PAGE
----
New research calls for the chartered public schools sector, now numbering 6,700+ schools with 2.9 million students, to become "better, broader, and bigger" and more innovative if it is to raise student achievement for today's global marketplace.
A decade after Clayton Christensen’s Disrupting Class became an award-winning book, co-author Curt Johnson recalls the debate he and Clay had back in ’05 of whether charter schools were ‘disruptive’ in a theoretical sense. Johnson asserts that in practice now the evidence is clear: chartering is disrupting public education.
Over 220 educators from 23 states gathered in Minnesota last weekend for the first annual Teacher-Powered Schools conference. Teacher teams from both the district and charter sectors shared lesson learned about collaboratively designing and running all aspects of their schools.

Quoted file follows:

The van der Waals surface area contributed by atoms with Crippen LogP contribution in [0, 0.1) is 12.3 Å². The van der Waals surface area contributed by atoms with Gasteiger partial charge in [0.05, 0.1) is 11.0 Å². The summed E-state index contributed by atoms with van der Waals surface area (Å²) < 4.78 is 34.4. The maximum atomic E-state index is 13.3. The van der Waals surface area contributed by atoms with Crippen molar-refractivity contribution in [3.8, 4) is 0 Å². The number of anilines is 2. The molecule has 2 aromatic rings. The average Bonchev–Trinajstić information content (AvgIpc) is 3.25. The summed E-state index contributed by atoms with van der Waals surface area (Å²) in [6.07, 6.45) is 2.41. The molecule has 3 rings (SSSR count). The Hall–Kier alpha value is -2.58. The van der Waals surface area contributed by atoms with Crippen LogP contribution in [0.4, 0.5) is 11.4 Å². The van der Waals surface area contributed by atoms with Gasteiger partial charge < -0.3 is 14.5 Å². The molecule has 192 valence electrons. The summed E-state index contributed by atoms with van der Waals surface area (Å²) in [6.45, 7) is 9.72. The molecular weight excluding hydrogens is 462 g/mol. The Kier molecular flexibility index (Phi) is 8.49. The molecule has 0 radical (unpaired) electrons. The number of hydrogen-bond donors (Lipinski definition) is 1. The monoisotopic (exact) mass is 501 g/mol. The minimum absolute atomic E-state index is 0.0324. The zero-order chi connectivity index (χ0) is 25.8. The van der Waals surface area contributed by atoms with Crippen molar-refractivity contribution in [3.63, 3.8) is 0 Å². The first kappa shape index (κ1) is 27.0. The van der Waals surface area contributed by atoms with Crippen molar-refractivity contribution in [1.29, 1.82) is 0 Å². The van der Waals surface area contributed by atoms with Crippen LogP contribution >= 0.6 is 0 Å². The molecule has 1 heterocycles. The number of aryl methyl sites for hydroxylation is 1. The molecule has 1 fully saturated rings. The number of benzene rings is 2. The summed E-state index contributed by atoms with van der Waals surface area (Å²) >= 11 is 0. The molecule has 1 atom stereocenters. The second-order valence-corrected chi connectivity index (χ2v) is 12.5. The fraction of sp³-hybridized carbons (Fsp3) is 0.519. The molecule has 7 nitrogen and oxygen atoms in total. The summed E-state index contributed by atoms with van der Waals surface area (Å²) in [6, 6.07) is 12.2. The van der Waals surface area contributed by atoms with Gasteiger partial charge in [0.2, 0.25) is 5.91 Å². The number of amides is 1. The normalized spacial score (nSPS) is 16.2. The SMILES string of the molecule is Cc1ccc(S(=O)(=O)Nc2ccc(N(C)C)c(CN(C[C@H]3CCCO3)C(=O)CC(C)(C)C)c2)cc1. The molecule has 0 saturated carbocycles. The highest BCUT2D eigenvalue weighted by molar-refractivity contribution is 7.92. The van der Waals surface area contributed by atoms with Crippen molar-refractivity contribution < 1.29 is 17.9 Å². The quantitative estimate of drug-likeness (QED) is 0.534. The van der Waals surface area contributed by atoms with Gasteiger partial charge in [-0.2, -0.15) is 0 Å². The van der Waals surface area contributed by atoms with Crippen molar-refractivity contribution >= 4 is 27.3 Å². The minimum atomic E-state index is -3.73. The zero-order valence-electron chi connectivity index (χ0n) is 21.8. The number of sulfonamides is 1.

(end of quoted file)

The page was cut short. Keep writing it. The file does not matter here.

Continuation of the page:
The Minnesota Association of Alternative Programs invited Ted Kolderie to discuss how innovation is key to systemic change in public education and how schools must resist 'the pressure for sameness'. Kolderie called upon the 'alternative' sector to share its accomplishments in innovation—thus validating the sector and making clear that what is happening there is essential for change and improvement in the mainline district sector. This is his speech.
Teaching is the number one in-school factor affecting student outcomes. And a central part of the strategy for improving teaching involves better teacher preparation. With this report, we present our own contribution to that effort: we highlight essential elements and best practices for a new, different, and we believe better, teacher preparation program.
For three decades now, the course of action has been to accept the system as it stands and to push its schools and teachers to deliver ‘better performance’. Perhaps not surprisingly, that effort to get an inert system to do-better has not proved an outstanding success. The theory of action should instead be to turn public education into a self-improving system.